|The earliest Georgia miners
found lots of easy picking gold along streams, washed out from
mountainsides above. Public domain image.
In 1828, gold was found on Cherokee Indian land
Georgia. Word spread quickly of the vast deposits being mined, and soon
the region was swarming with prospectors in search of riches. The
rip-roaring start up community of Dahlonega became the boomtown of the
gold mining industry in Georgia, its name originating from the Cherokee
word meaning "yellow money".
Despite the successes of the miners, the problem remained how to
convert their gold into legal tender for spending. The lone US Mint at
the time was located in far away Philadelphia, where the raw gold could
be processed and coined into money. Unfortunately, there was no easy,
safe, or inexpensive method to move the gold bullion to Philadelphia,
and then back again to the South in the form of coins. The trails were
rugged and filled with danger. For many, the obvious solution was for
the United States Mint to establish a branch facility in the place
where the gold was being unearthed. Similar action was being sought by
North Carolina, for the same reasons.
While the the Georgia gold discovery brought excitement and wealth to
some people, it caused misery and disaster for others. The Cherokee
Nation, on whose ancestral lands many of the most profitable mines were
located, were ordered away from their homes by the state of Georgia in
1828. Rather than simply obey or organize physical resistance, the
Cherokees fought in the courts against their expulsion. In two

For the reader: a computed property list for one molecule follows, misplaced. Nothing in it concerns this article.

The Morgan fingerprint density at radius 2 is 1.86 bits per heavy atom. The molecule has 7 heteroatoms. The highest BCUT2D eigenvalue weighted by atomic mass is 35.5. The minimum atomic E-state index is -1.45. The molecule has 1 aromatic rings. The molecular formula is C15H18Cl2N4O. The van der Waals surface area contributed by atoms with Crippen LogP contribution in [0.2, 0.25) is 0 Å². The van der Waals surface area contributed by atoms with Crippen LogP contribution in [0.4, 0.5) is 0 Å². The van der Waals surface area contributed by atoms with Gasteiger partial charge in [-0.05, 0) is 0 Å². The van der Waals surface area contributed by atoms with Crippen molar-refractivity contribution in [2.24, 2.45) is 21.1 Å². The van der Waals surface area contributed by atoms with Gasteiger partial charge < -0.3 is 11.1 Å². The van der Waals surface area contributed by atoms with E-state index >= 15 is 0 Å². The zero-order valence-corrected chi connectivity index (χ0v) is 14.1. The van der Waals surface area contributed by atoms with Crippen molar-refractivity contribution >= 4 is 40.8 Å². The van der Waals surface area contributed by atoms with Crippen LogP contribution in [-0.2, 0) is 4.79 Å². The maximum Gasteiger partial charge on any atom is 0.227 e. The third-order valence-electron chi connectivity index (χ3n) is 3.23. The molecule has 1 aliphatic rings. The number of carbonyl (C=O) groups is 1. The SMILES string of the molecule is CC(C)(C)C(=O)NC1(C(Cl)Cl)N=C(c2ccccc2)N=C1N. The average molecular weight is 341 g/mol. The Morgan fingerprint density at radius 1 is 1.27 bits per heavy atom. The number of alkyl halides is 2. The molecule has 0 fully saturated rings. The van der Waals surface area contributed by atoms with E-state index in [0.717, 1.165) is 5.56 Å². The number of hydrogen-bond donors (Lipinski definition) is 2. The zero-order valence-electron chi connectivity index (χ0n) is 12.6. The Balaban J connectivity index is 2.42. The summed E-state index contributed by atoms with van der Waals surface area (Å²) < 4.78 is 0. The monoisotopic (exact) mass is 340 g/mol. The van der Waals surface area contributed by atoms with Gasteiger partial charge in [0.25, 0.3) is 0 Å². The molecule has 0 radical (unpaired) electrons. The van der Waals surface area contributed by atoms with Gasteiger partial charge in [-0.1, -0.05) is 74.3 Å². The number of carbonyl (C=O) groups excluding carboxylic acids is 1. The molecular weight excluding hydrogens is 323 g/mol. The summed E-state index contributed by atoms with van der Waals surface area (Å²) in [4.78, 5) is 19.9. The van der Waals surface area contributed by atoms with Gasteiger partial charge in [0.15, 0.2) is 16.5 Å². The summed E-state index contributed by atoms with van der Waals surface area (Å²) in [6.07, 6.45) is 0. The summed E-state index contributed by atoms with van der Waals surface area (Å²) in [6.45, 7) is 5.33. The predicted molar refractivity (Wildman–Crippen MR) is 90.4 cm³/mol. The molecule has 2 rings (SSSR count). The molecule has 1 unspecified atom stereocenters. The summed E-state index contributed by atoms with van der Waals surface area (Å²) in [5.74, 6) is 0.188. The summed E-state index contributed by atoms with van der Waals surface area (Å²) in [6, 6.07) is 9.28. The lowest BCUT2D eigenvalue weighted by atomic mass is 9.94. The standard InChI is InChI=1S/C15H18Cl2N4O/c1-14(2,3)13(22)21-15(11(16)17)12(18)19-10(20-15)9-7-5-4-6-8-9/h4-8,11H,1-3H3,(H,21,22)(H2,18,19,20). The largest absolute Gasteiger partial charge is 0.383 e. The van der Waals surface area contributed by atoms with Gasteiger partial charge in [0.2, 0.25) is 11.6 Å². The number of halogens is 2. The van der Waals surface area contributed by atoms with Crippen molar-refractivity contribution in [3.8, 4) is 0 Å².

decisions, the US Supreme Court sided with the Cherokees, declaring
that forcibly removing the Indians from their lands violated their
rights. Tragically for the Cherokees, the Supreme Court ruling was
largely ignored. President Andrew Jackson, in what could have set a
dangerous precedent for the American system of shared power between the
branches, openly defied the Supreme Court. Jackson reportedly said
"John Marshall [the Chief Justice of the Supreme Court] has made his
decision; now let him enforce it".
|"The Trail of Tears", by
Robert Lindneux, illustrates some of the hardships suffered by the
Cherokee during their forced 800-mile journey from Georgia to what is
today Oklahoma. Image courtesy of Woolaroc
Museum, Bartlesville, Oklahoma.
The Cherokee land seizures continued unabated
until 1838, when Georgia
rounded up the remaining 20,000 or so Cherokees and sent them packing
west, under military escort.
Along the difficult journey, the Cherokees lost nearly a quarter of
their population to starvation, exhaustion, disease, and other
afflictions. At the end of this somber "Trail of Tears", the Cherokee
Nation settled in what is now present day Oklahoma, on land far
inferior to that which they had been forced to vacate. Even though the
Cherokee had played by the white man's rules and won, they still lost
the game because the outcome was fixed. Americans have much history to
be proud of, but the unfair treatment of the Cherokee Indians is one of
the most disgraceful chapters from the past.